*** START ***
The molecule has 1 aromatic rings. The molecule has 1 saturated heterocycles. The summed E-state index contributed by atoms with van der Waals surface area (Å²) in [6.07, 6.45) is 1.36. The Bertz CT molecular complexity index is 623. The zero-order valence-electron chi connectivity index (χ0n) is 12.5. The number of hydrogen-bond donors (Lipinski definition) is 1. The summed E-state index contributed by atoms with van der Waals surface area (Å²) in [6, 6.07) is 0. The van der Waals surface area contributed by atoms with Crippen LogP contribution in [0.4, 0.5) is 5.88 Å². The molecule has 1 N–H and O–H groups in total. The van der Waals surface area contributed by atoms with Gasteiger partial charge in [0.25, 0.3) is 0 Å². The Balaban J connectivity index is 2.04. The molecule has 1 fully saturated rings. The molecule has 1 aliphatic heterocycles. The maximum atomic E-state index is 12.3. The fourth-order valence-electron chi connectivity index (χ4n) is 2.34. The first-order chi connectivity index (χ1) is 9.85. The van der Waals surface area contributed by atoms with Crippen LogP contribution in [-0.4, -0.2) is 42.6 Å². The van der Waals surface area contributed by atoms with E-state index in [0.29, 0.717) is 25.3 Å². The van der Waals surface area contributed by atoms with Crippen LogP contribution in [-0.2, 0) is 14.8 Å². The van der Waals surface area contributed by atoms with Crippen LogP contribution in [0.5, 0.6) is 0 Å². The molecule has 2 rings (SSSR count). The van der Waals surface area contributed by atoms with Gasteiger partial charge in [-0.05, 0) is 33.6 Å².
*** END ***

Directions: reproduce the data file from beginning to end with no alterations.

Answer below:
The molecule has 1 aromatic rings. The molecule has 1 saturated heterocycles. The summed E-state index contributed by atoms with van der Waals surface area (Å²) in [6.07, 6.45) is 1.36. The Bertz CT molecular complexity index is 623. The zero-order valence-electron chi connectivity index (χ0n) is 12.5. The number of hydrogen-bond donors (Lipinski definition) is 1. The summed E-state index contributed by atoms with van der Waals surface area (Å²) in [6, 6.07) is 0. The van der Waals surface area contributed by atoms with Crippen LogP contribution in [0.4, 0.5) is 5.88 Å². The molecule has 1 N–H and O–H groups in total. The van der Waals surface area contributed by atoms with Gasteiger partial charge in [0.25, 0.3) is 0 Å². The Balaban J connectivity index is 2.04. The molecule has 1 fully saturated rings. The molecule has 1 aliphatic heterocycles. The maximum atomic E-state index is 12.3. The fourth-order valence-electron chi connectivity index (χ4n) is 2.34. The first-order chi connectivity index (χ1) is 9.85. The van der Waals surface area contributed by atoms with Crippen LogP contribution in [-0.4, -0.2) is 42.6 Å². The van der Waals surface area contributed by atoms with E-state index in [0.29, 0.717) is 25.3 Å². The van der Waals surface area contributed by atoms with Crippen LogP contribution in [-0.2, 0) is 14.8 Å². The van der Waals surface area contributed by atoms with Crippen LogP contribution in [0.5, 0.6) is 0 Å². The molecule has 2 rings (SSSR count). The van der Waals surface area contributed by atoms with Gasteiger partial charge in [-0.05, 0) is 33.6 Å².